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The challenge faced by Braque and Picasso was how to reflect the immense shift in consciousness that the new technological environment of the industrial revolution imposed without falling into the elementary solution of merely becoming machine illustrators.6 They solved it by illustrating the spirit of the time. By not presenting an immediately coherent view of life, but aiming instead to render the sense of multiplicity which had been the subtext of Cézanne's late work as the governing element of reality, cubism metaphorically reflected on the accelerated rate of change. The intercultural contact, and the move away from determinism to relativity, were the hallmarks of the modernist era.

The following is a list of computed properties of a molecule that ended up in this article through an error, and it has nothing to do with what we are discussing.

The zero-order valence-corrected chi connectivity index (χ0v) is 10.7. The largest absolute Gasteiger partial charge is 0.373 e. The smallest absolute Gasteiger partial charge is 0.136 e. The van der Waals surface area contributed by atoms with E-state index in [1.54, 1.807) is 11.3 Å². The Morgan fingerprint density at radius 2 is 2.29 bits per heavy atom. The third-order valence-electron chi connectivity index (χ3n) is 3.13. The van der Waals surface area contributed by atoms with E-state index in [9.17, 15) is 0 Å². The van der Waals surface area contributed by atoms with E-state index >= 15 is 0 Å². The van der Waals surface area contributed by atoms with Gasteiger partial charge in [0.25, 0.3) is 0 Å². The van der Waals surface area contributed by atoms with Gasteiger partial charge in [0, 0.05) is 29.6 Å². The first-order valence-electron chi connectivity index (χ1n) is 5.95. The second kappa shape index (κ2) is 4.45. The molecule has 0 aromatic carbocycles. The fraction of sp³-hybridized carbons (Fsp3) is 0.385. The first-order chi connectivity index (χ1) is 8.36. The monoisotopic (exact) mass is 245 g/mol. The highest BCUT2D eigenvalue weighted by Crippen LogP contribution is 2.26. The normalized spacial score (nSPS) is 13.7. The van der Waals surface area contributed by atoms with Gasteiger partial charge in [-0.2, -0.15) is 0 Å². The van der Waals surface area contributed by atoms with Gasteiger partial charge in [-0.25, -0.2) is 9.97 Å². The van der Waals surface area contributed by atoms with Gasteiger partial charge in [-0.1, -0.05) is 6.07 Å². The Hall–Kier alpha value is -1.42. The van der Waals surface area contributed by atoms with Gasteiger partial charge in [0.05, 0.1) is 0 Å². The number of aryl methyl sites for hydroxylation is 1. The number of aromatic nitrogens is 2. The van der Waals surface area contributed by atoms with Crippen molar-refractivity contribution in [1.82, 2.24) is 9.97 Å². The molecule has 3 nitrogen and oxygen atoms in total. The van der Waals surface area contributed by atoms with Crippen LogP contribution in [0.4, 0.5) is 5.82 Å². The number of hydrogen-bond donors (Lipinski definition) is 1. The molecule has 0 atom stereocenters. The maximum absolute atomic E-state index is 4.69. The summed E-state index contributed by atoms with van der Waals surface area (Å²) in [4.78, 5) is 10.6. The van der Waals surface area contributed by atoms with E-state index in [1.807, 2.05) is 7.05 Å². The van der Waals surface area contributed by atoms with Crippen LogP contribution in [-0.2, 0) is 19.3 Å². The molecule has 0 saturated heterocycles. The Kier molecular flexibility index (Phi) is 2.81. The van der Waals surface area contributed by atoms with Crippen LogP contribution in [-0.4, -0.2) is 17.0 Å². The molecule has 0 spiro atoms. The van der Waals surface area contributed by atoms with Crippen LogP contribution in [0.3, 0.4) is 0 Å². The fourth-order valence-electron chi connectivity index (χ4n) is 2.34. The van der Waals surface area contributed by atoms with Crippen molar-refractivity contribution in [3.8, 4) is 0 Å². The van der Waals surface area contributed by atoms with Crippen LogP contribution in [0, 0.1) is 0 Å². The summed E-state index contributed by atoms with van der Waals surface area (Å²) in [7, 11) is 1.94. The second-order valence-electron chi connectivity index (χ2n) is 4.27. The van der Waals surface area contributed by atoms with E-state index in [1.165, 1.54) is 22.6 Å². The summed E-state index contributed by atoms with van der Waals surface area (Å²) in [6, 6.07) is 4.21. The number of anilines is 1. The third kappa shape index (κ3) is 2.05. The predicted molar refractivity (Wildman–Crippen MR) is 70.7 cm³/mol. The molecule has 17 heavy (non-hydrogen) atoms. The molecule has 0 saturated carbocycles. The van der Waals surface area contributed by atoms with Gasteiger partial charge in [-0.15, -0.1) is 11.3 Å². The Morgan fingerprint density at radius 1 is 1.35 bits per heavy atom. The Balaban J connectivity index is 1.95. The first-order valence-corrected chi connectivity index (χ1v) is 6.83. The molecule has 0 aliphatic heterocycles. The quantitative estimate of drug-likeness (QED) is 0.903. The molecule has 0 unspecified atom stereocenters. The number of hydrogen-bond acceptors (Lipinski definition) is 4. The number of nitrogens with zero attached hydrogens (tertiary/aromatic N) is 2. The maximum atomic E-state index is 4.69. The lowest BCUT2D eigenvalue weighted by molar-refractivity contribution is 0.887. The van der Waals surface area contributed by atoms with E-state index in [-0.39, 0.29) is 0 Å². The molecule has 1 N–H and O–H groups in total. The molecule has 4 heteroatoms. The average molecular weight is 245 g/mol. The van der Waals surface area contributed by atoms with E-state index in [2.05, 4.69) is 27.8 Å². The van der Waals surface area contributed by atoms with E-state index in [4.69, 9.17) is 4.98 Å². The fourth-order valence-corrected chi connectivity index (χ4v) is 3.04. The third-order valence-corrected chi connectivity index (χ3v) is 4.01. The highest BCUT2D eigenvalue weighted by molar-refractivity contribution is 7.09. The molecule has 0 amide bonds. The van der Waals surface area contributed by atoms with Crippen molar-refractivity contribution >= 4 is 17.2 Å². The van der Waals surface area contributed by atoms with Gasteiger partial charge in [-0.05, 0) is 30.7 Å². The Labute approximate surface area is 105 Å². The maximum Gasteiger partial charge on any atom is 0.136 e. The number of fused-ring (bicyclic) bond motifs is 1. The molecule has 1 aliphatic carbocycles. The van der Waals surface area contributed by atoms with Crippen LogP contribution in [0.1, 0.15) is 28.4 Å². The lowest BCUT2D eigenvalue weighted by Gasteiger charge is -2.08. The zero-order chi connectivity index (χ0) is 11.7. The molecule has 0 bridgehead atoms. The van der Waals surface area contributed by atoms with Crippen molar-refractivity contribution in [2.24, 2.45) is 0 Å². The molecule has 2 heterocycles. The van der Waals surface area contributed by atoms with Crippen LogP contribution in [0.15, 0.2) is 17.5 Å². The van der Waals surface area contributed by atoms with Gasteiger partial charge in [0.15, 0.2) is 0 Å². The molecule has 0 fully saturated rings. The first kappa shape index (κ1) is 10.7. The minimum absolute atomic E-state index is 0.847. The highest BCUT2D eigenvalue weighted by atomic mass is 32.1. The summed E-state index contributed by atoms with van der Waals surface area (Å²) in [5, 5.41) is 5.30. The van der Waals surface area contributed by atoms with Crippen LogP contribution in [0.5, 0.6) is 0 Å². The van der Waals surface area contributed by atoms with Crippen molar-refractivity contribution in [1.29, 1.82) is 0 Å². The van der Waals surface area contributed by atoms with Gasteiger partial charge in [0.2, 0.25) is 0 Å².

Figure 13: Picasso. Guitar , 1912.
(Palau i Fabre 1990: 241)

Cubism not only adhered to its time conceptually, but also formalistically. Through the method of collage the cubists incorporated products of industrial mass production into their work. These processes in turn had an influence on the development of modern sculpture, seen in Picasso's use of tin in the production of constructions such as Guitar of 1912. [Figure 13]

From that moment, sculpture was not conceived of as a solid mass, but rather as an open construction of planes. From the Guitar , via Russian constructivism, seen in the work of Vladimir Tatlin, a tradition of assembled metal sculpture was inaugurated in the West which culminated in the work of David Smith and Anthony Caro. For an artist like Smith the use of metal counted for more than merely the radical new possibilities it opened up for sculpture: it symbolised the industrial age to which he belonged. 'My aim', he wrote in 1952, 'is the same as in locomotive building: to arrive at a given functional form in the most efficient manner'. (Hughes 1993: 61) [Figure 14]

Figure 14: David Smith. Spoleto, Italy, 1963.

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